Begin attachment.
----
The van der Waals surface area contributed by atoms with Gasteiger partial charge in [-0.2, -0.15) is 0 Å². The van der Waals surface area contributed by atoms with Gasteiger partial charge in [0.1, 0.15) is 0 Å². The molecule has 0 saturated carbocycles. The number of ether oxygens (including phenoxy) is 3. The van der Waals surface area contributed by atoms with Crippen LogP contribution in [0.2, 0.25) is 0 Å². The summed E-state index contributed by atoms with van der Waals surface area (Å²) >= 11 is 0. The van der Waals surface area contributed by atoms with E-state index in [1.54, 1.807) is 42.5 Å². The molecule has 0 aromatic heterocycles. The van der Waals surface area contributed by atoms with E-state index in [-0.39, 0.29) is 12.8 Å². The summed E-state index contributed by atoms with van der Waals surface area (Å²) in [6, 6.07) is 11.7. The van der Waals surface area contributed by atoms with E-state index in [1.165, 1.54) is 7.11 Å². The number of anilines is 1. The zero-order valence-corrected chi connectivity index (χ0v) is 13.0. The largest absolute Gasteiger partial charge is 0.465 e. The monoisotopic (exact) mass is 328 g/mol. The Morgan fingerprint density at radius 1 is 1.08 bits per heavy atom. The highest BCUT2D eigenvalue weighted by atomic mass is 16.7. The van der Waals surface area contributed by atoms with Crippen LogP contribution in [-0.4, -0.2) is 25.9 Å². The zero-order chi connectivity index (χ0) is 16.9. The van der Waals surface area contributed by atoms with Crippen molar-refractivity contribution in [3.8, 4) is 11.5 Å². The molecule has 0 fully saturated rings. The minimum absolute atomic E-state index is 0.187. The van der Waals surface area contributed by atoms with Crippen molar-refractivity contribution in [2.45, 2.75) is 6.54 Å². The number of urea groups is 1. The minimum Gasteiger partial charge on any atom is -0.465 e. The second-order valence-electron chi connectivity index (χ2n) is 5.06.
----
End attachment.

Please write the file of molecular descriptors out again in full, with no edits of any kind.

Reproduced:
The van der Waals surface area contributed by atoms with Gasteiger partial charge in [-0.2, -0.15) is 0 Å². The van der Waals surface area contributed by atoms with Gasteiger partial charge in [0.1, 0.15) is 0 Å². The molecule has 0 saturated carbocycles. The number of ether oxygens (including phenoxy) is 3. The van der Waals surface area contributed by atoms with Crippen LogP contribution in [0.2, 0.25) is 0 Å². The summed E-state index contributed by atoms with van der Waals surface area (Å²) >= 11 is 0. The van der Waals surface area contributed by atoms with E-state index in [1.54, 1.807) is 42.5 Å². The molecule has 0 aromatic heterocycles. The van der Waals surface area contributed by atoms with E-state index in [-0.39, 0.29) is 12.8 Å². The summed E-state index contributed by atoms with van der Waals surface area (Å²) in [6, 6.07) is 11.7. The van der Waals surface area contributed by atoms with E-state index in [1.165, 1.54) is 7.11 Å². The number of anilines is 1. The zero-order valence-corrected chi connectivity index (χ0v) is 13.0. The largest absolute Gasteiger partial charge is 0.465 e. The monoisotopic (exact) mass is 328 g/mol. The Morgan fingerprint density at radius 1 is 1.08 bits per heavy atom. The highest BCUT2D eigenvalue weighted by atomic mass is 16.7. The van der Waals surface area contributed by atoms with Crippen LogP contribution in [-0.4, -0.2) is 25.9 Å². The zero-order chi connectivity index (χ0) is 16.9. The van der Waals surface area contributed by atoms with Crippen molar-refractivity contribution in [3.8, 4) is 11.5 Å². The molecule has 0 fully saturated rings. The minimum absolute atomic E-state index is 0.187. The van der Waals surface area contributed by atoms with Crippen molar-refractivity contribution in [2.45, 2.75) is 6.54 Å². The number of urea groups is 1. The minimum Gasteiger partial charge on any atom is -0.465 e. The second-order valence-electron chi connectivity index (χ2n) is 5.06.